Anyone who knows me very well knows I’m a big fan of the ghost story. Not what passes for “horror” these days. Not the Insidious 5’s or the whatever the latest jump-scare-torture-porn is.

I’m talking about old fashioned “ghost stories”. Supernatural horror that makes you keep the lights on and sprint across the room to your bed, even though you’re a grown-ass adult. I’m a sucker for a good haunted house story and always have been.

I’ll be using this blog (and the related Facebook, Twitter, Instagram) to post tidbits related to stories I’ve loved, new things I find, and some of my own ghost stories I’m writing. Not sure where this is going, but hopefully you’ll follow and enjoy it. And maybe will hurry up the stairs a little quicker at night because of something I posted

One Quick Note

I should probably clarify something before I add too many more posts to this page, and it may surprise you.

I do not believe in ghosts.

When I was young, sure. I used to beg to stay up to watch movies and shows on TV (remember “That’s Incredible”?) about true tales of UFO’s and hauntings. And I’d have nightmares so bad I’d fall out of bed.

For years, I slept with the covers clutched around my neck, hoping to avoid vampire or werewolf attack. And I’d never dangle my feet over the side of my bed, are you kidding?

But now, as I write this, I’m a 44-year-old atheist and there’s not a doubt in my mind these things aren’t real. I know it like I know my own name, at least by the light of day.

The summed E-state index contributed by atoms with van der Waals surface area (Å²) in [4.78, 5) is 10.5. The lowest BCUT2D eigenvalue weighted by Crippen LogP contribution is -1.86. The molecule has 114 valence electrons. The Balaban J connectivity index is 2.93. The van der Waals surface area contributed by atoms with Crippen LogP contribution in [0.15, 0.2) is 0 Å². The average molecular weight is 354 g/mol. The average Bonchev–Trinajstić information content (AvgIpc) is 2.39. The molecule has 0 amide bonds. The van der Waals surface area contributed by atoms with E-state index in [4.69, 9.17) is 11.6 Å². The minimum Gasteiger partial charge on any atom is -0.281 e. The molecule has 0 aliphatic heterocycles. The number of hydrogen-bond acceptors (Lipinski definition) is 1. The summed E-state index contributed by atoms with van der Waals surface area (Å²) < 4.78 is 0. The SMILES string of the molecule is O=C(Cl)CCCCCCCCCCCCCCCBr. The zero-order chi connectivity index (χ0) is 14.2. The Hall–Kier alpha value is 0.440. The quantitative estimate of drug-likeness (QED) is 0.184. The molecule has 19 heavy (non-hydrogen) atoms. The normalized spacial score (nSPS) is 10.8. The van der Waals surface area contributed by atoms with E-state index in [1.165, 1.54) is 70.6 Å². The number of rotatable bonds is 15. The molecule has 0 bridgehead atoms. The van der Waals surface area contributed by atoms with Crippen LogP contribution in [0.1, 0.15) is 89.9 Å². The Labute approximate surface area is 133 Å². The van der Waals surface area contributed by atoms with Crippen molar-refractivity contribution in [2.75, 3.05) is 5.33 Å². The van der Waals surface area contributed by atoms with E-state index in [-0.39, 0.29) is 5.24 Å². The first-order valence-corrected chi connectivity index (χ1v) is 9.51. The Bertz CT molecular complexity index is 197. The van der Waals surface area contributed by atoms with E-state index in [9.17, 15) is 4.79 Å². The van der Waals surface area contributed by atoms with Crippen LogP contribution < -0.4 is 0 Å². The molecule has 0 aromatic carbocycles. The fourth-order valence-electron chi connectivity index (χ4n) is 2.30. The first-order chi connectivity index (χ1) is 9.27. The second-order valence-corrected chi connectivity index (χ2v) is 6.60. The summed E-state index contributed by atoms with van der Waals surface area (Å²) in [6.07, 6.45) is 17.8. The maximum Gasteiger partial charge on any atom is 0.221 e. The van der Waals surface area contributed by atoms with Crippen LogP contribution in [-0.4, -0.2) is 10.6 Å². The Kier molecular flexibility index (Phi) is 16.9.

Yet, I sometimes still fear the dark. I still get spooked when I’m up late watching a scary movie and think I see something out of the corner of my eye. And I move a little faster going up the stairs to bed.

Frankly, I’m fascinated by this. I know that anything perceived as supernatural has an all-too-grounded explanation, even if it’s unknown right now. Yes some things are unexplainable, but my assumption is never that it’s magical.

So how can I still love ghost stories? I think it’s something in the primal fears we all have as humans. Something deep down that reacts to anything out of the ordinary. Something in the shadows that just won’t come into focus. Something that makes the hairs on our arms stand up when we hear a whisper on the wind, just beside our ear.

I’m fascinated by what scares us, whether it’s a Stephen King novel or an urban legend told around a campfire. And I’m even more fascinated by why, at 44, I can still be scared by tales of things I know don’t exist.